Information attached to the wrong species is actually misinformation

It is important to get scientific names right. No one will disagree with that. However, it took us a while to realize that it is of paramount importance and that information attached to the wrong species is actually misinformation and should rather not be published at all. Pietsch and Grobecker (1987) give a classical example of such a case: Bloch (1785) published a description of Lophius histrio (original combination of Histrio histrio (Linnaeus 1758)) accompanied by a figure that was actually a composite showing the head and body of Histrio histrio but the luring apparatus (illicium and esca) of Antennarius striatus. The confusion caused by this mistake lasted for nearly 200 years with 21 subsequent taxonomic publications using his erroneous description, often reproducing Bloch’s misleading figure.

With this in mind, we have taken several approaches to detect possible errors in our scientific names. First, we double-checked our names, authors, and distributional ranges against available literature, using more than one source wherever possible. To date, this time-consuming work has been accomplished for about 11,000 species records.

Second, we assigned original combinations to all our valid names and checked these against Eschmeyer’s (1998) Catalog of Fishes databases. In FishBase 98, this was achieved for all valid names and for most junior synonyms. Since then, it is routinely done for every new name that is added to FishBase.

Third, we continue to match our names against other available databases such as FAO’s SPECIESDAB (Coppola et al. 1994), NAN-SIS (Strømme 1992), TAIWAN (Shao et al. 1992), and HAWAII (Mundy, in prep.). For this purpose, we have developed a routine that examines lists of scientific names of fishes, identifies synonymous and misspelled names, and makes suggestions for the most probable correct name or spelling (see Check Names under Miscellaneous, this vol.).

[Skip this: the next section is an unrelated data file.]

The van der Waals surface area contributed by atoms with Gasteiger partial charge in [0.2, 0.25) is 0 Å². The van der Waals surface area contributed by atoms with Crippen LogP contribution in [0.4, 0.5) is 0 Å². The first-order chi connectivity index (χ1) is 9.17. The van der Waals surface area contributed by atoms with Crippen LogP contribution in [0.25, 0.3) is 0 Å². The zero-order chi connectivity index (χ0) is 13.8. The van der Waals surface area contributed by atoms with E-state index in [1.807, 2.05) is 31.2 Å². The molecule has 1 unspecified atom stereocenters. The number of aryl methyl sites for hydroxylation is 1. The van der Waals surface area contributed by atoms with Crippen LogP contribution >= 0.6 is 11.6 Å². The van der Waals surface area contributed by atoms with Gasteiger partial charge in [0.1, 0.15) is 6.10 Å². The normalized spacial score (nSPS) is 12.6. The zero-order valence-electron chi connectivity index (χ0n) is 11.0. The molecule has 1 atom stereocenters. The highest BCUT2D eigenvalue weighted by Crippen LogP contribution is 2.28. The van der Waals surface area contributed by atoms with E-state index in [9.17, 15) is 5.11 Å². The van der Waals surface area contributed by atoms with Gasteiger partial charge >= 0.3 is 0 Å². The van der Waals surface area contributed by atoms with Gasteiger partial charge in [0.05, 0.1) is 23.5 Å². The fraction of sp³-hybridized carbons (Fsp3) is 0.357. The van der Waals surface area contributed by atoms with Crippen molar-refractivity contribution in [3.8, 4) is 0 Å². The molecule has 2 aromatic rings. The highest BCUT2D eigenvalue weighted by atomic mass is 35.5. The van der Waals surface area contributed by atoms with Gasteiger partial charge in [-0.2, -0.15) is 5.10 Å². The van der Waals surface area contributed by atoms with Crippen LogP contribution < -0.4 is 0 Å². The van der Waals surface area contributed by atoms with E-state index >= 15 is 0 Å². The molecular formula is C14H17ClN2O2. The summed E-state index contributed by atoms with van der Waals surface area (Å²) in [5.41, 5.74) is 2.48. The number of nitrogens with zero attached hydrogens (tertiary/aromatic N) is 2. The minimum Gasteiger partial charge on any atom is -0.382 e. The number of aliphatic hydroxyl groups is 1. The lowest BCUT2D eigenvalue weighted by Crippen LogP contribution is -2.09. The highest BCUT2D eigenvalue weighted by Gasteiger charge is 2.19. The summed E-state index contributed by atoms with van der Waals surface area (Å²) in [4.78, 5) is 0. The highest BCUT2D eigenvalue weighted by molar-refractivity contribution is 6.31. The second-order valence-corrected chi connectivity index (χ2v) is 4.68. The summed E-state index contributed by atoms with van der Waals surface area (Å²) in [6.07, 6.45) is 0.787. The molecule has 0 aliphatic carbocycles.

All of this work is continuing and should ensure a high level of quality in our scientific names. However, if you come across any remaining errors, please let us know.


Bloch, M.E. 1785. Naturgeschichte der ausländischen Fische. Berlin, Vol. 1. 136 p.

Coppola, S.R., W. Fischer, L. Garibaldi, N. Scialabba and K.E. Carpenter. 1994. SPECIESDAB: Global species database for fishery purposes. User’s manual. FAO Computerized Information Series (Fisheries) No. 9, 13 p. FAO, Rome.

Eschmeyer, W.N., Editor. 1998. Catalog of fishes. Special Publication, California Academy of Sciences, San Francisco. 3 vols. 2905 p.

Mundy, C.B. A checklist of the fishes of the Hawaiian Ridge, within the 200 nm exclusive zone, compiled from published literature. (in prep.).

Pietsch, T.W. and D.B. Grobecker. 1987. Frogfishes of the world. Systematics, zoogeography, and behavioral ecology. Stanford University Press, Stanford. 420 p.

Shao, K.-T., S.-C. Shen, T.-S. Chiu and C.-S. Tzeng. 1992. Distribution and database of fishes in Taiwan, p. 173-206. In C.Y. Peng (ed.) Collections of research studies on ‘Survey of Taiwan biological resources and information management’. Institute of Botany, Academia Sinica. Vol. 2. [In Chinese].

Strømme, T. 1992. NAN-SIS: Software for fishery survey data logging and analysis. User’s manual. FAO Computerized Information Series (Fisheries) No. 4. FAO, Rome. 103 p.

Rainer Froese